Remote working offers many opportunities and perks. Studies have shown that employees who are given more flexible work schedules are often a lot happier and more productive, so it stands to reason that workers who are self-employed and work from home can achieve the same levels of contentment.
Working in a virtual office can teach you some valuable life lessons, and here are just four of them.
1. You learn self-motivation
One of the biggest lessons learned is becoming more self-motivated than ever before. No one else is going to do the work for you, and you must make sure you’re focussed on the tasks in hand, rather than getting distracted by domestic chores.
Investing in task management software is one way of helping yourself become (and stay) motivated. This kind of tool can help you plan your day, see what needs to be done and also, whereabouts you’re up to with specific projects at a glance. Seeing everything in front of you can help immensely with working out what needs to be done and when.
2. You learn time management
A flexible working schedule is great and offers much in the way of freedom that people who are employed simply don’t have. With that comes the inevitable problem of time management. Making sure you have a set space to work in with no distractions helps, and setting some kind of regular work pattern (for instance, getting up early to work, taking some time off mid-afternoon to do the school run or attend appointments etc.) can help you plan and motivate yourself every day.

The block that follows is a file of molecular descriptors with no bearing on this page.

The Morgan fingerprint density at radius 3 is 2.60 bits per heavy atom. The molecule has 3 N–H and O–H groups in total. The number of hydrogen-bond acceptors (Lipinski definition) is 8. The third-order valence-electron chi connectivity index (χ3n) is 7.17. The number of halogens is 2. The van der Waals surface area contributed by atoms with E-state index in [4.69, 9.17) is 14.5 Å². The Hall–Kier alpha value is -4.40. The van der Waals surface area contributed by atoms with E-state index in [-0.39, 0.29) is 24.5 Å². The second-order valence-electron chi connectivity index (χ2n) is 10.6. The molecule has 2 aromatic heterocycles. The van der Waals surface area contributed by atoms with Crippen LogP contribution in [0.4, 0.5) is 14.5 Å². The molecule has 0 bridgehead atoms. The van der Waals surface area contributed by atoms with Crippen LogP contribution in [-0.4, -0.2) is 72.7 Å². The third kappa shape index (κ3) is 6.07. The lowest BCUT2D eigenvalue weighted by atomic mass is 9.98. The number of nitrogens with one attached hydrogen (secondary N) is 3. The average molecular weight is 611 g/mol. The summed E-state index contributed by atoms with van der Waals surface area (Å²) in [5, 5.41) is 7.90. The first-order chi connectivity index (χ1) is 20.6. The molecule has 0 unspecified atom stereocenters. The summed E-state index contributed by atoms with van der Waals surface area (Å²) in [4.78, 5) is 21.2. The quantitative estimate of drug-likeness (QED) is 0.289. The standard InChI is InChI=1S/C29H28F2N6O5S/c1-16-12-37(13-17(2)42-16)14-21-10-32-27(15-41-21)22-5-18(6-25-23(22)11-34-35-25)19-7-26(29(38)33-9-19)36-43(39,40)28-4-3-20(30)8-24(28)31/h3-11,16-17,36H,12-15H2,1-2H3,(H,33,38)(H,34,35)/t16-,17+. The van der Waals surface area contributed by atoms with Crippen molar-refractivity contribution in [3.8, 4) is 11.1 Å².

3. You learn to reach your maximum potential
You can plan your working day around when you’re most productive. Find out when you work best and then as far as possible, stick to it. It doesn’t mean you can ditch meetings at 8 am or pull the odd late night when you’re already tired out, but it does mean you can find a space in the home where you work best and make it suit your needs. If you want relaxing music playing while you do admin, you can.
Likewise, if you want to keep a window open to keep fresh air coming in, that’s fine too. Do what you can to make your work space work for you.
4. You must learn to separate work life from home life
Once your working day ends, you might move from your dining table to your sofa. The laptop is off, but you haven’t left your office behind. It’s essential, if you can, to try and have one space for work and to stick to it. If you can’t, then think about making sure that at the end of the working day, your laptop is shut away in another room, or that every few days you go out to work in a different space such as a coffee shop or local library.
It can take a little adjusting to, but once you’ve made the switch from working in an office to a more virtual environment, you can really reap the benefits it offers to you, and your family.